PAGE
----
Two Stars Are Born Near the Perilous Edge of a Black Hole

By Eliza Strickland | January 7, 2009 2:51 pm

young starsIn the violent heart of our Milky Way galaxy lies a supermassive black hole with a mass equivalent to four million suns. But although the gravitational maw gobbles up anything that gets too close, it can also set up conditions that allow for the birth of new stars just a few light years away, according to a new study. Lead researcher Elizabeth Humphreys says the results, which uncovered what appear to be two young stars as close as seven light-years from the galactic center, were surprising, as that is “one of the last places … you would expect to find stars forming” [Scientific American].

Gas clouds that approach a black hole are usually ripped apart by the intense gravitational forces, but the new finding suggests that the molecular gas at the center of the Milky Way from which the stars form is denser than previously thought. The higher density gas makes it easier for the self-gravity of the condensing cloud to overcome the strong pull of the black hole and to collapse to form new stars [].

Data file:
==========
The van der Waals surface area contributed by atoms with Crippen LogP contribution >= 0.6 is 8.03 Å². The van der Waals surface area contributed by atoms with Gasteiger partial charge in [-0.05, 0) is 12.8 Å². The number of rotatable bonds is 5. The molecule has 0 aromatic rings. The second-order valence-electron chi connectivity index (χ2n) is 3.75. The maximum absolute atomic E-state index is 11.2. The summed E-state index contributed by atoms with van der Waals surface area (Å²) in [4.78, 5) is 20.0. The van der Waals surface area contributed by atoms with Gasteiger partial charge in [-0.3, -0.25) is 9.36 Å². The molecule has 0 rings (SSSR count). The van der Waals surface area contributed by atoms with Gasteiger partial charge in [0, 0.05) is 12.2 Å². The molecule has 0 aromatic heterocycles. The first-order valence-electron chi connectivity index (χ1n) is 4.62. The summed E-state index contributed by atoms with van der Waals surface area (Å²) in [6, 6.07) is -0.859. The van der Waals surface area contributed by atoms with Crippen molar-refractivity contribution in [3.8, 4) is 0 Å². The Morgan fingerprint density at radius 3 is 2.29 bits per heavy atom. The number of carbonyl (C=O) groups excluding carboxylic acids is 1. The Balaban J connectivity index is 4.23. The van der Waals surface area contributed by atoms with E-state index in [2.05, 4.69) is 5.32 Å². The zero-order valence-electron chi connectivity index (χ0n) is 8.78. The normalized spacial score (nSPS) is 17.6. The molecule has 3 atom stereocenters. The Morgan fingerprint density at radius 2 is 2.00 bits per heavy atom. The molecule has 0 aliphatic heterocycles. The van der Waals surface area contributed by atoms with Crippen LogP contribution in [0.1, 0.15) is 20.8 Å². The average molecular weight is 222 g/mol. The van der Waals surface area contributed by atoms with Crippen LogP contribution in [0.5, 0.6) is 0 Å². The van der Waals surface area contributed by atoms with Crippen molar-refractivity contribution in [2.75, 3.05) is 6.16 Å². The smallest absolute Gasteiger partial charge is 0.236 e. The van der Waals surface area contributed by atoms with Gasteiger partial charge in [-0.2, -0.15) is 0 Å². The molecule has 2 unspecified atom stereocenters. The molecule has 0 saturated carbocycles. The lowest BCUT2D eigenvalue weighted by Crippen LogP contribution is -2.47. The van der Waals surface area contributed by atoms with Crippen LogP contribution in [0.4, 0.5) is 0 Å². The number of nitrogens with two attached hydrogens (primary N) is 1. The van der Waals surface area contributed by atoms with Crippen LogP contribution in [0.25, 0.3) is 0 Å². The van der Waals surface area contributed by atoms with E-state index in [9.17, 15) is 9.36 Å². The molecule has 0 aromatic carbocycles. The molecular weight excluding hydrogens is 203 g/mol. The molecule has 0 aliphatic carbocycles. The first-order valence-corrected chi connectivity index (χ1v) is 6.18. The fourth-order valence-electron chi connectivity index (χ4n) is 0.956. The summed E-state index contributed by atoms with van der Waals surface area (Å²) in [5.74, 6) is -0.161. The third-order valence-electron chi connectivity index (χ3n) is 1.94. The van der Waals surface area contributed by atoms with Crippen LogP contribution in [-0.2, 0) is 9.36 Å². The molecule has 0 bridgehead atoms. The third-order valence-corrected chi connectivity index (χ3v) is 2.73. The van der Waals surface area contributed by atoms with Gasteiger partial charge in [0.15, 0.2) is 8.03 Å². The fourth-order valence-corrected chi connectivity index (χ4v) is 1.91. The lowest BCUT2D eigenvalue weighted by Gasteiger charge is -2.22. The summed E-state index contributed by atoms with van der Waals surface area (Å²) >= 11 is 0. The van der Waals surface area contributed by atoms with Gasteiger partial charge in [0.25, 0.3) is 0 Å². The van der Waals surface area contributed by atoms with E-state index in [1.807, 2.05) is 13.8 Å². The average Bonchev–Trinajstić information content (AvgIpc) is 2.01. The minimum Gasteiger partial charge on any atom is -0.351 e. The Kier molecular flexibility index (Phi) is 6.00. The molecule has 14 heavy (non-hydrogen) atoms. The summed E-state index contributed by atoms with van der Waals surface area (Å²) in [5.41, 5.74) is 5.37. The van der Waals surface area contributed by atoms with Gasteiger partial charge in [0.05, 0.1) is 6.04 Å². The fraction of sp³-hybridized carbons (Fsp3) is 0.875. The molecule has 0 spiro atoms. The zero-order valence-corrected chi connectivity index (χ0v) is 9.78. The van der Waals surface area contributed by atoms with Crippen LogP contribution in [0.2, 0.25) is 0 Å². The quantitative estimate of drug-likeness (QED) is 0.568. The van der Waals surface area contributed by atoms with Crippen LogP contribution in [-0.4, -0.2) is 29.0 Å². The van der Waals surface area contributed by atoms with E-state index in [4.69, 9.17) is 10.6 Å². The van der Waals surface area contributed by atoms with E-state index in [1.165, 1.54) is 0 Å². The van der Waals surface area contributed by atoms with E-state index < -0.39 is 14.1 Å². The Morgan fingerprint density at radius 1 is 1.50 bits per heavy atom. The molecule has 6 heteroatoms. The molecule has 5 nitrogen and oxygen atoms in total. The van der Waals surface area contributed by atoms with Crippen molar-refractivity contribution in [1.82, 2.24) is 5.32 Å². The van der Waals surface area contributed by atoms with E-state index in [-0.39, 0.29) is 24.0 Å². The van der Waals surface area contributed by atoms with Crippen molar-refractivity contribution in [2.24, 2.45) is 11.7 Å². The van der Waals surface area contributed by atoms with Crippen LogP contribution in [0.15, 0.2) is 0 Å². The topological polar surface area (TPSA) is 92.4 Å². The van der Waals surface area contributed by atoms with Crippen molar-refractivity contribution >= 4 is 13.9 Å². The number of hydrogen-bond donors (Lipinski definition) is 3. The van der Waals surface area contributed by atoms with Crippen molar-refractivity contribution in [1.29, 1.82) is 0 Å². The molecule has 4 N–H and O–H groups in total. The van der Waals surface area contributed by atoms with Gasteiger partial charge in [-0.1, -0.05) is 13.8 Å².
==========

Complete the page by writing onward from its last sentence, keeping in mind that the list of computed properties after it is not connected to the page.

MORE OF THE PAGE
Researchers had previously spotted stars in the tumultuous neighborhood around our galaxy’s black hole, but they weren’t sure whether the stars were formed there or whether they had been drawn in towards the black hole after forming. Now it seems clear that stars are being born there in the galactic center, says lead researcher Elizabeth Humphreys: “We literally caught these stars in the act of forming” []. The researchers detected the two young stars by using the Very Large Array of radio telescopes to search for radio signals called water masers that are associated with star birth.

The results, which were announced at the ongoing meeting of the American Astronomical Society, may indicate that astronomers have been too conservative in their estimations of where stars can form. Astronomer Q. Daniel Wang says the work offers a great example of how the peculiarities of the environment can allow stars to form where they might not be expected. What appears to be happening in the galactic center, he says, is a tug of war between gas clouds and the black hole in which some of the clouds “come out as winners” [ScienceNOW Daily News].

Related Content:
Bad Astronomy: Black holes don’t eat baby stars has more on this discovery
DISCOVER: Black Holes Birth Baby Stars
80beats: Confirmed: Monstrous Black Hole Lurks in Our Galaxy’s Center

Image: NASA, ESA, and A. Schaller (for STScI)


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